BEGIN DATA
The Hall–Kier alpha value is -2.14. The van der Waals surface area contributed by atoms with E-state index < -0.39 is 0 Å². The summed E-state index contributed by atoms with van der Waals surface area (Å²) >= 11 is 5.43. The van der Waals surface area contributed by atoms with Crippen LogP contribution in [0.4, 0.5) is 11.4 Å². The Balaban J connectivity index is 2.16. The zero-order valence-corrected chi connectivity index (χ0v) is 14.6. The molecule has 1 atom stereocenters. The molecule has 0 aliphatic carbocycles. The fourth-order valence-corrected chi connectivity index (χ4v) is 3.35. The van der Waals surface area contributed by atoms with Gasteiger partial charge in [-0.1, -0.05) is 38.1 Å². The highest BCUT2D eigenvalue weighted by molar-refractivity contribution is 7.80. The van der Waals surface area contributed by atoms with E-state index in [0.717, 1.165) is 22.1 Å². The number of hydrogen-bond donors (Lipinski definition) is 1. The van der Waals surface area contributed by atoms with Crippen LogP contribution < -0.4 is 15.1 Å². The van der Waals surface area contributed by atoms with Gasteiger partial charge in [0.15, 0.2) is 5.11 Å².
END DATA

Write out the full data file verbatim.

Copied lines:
The Hall–Kier alpha value is -2.14. The van der Waals surface area contributed by atoms with E-state index < -0.39 is 0 Å². The summed E-state index contributed by atoms with van der Waals surface area (Å²) >= 11 is 5.43. The van der Waals surface area contributed by atoms with Crippen LogP contribution in [0.4, 0.5) is 11.4 Å². The Balaban J connectivity index is 2.16. The zero-order valence-corrected chi connectivity index (χ0v) is 14.6. The molecule has 1 atom stereocenters. The molecule has 0 aliphatic carbocycles. The fourth-order valence-corrected chi connectivity index (χ4v) is 3.35. The van der Waals surface area contributed by atoms with Gasteiger partial charge in [-0.1, -0.05) is 38.1 Å². The highest BCUT2D eigenvalue weighted by molar-refractivity contribution is 7.80. The van der Waals surface area contributed by atoms with E-state index in [0.717, 1.165) is 22.1 Å². The number of hydrogen-bond donors (Lipinski definition) is 1. The van der Waals surface area contributed by atoms with Crippen LogP contribution < -0.4 is 15.1 Å². The van der Waals surface area contributed by atoms with Gasteiger partial charge in [0.15, 0.2) is 5.11 Å².